Agreement In Different Languages

One of the first things to evaluate in transactions with foreign parties is whether the agreement should be in English, in the foreign language, or in both. U.S. companies doing business abroad need English as the official language for the contract. But English is not always the best choice. For example, if our goal is to have a possible dispute resolution in a jurisdiction or arbitral tribunal where arbitrators do not conduct trials in English, the choice of the contractual language will undoubtedly be the other language, not English. In some situations, there are also similarities between names and their identifiers and their modifiers. This is common in languages like French and Spanish, where articles, determinants and adjectives (both attributive and predicative) correspond to the nouns that qualify them: in recent English, there was concordance for the second person singular of all verbs in the present tense, as well as in the past form of some common verbs. It was usually in the form -est, but -st and t also occurred. Note that this does not affect terminations for other people and numbers.

It is preferable that the English and foreign versions of the contract indicate which of these versions is controlled. If neither version controlled a version, the foreign language version will normally prevail over a local dish and local law will be applied if other interpretation criteria or discrepancies arise. Whatever the English version says, you should always know what the foreign language contract says. In fact, name modifiers in languages such as German and Latin correspond to their names in number, gender, and capital letters; the three categories are mixed in declination paradigms. In Scandinavian languages, adjectives (both attributive and predicative) are rejected based on gender, number, and the determination of the noun they change. In Icelandic and faroe islands, unlike other Scandinavian languages, adjectives are also rejected in the grammatical case. In English, defective verbs usually do not show a match for the person or number, they contain modal verbs: can, can, must, must, must, must, should, should, should. This is how we work (formally) on the work. In most verbs of other conjugations, each person in the plural can be distinguished between them and singular forms, again when the traditional first person is used in the plural.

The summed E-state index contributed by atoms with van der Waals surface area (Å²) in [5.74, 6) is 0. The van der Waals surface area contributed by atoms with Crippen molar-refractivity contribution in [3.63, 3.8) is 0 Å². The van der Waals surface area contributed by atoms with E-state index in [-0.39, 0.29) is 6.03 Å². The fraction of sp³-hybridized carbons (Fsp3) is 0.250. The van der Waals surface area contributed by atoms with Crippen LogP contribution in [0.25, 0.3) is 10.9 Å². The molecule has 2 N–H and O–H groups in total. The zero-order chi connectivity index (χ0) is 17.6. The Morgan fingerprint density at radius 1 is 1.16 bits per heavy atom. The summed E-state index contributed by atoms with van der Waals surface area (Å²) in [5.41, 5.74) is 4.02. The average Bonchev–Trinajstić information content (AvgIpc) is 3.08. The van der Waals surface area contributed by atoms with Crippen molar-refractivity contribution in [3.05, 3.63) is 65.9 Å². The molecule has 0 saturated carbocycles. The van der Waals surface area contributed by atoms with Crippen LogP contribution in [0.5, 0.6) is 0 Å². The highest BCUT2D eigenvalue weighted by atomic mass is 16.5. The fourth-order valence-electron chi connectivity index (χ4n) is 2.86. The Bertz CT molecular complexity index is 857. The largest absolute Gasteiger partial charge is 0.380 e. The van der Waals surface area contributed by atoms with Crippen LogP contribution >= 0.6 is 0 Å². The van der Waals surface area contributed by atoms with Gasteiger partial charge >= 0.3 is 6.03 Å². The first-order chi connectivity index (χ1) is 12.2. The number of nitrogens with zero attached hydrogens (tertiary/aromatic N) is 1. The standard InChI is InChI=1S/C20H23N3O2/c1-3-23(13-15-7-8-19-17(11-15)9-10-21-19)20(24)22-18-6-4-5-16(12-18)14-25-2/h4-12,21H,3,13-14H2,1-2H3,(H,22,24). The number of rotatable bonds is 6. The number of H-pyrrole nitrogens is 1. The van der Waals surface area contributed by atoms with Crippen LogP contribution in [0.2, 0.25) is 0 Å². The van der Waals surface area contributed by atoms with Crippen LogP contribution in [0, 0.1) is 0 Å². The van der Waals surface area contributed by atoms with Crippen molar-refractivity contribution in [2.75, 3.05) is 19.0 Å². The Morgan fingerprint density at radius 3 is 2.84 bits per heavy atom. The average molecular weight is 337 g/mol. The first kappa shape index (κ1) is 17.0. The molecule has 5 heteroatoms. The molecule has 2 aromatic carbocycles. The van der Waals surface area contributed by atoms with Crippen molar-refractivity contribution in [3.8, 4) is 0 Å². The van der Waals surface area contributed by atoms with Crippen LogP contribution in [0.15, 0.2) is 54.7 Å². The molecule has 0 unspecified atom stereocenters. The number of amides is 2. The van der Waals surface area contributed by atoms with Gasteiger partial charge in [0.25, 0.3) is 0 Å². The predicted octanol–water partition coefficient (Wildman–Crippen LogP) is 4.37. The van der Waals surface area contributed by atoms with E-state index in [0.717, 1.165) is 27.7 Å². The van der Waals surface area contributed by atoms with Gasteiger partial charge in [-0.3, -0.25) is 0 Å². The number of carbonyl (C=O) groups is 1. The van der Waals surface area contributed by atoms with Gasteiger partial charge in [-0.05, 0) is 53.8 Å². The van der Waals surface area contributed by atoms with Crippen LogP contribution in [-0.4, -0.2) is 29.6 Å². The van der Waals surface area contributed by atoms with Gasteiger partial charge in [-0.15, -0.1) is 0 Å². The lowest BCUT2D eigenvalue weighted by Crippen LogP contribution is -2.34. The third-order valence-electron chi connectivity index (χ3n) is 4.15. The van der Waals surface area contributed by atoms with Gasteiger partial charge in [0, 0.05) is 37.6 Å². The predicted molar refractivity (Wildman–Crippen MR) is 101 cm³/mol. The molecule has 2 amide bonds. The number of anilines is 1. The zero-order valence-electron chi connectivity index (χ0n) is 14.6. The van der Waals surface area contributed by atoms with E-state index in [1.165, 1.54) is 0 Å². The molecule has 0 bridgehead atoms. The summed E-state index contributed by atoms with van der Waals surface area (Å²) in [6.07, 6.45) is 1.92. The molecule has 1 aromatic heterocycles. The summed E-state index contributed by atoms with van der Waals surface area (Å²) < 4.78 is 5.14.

The other endings that appear in written English (that is: all the singulated endings and also the third person plural of verbs that are not with the infinitesi-il) are often pronounced in the same way, except in connection contexts. Irregular verbs such as be, fair, all and have significantly more pronounced forms of concordance than normal verbs. Modern English is not very consistent, although it exists. For example, a clause may read as follows: “This agreement is in both languages, English and Spanish. In case of inconsistency, the English version is the original language and the Spanish version is a translation for informational purposes only….

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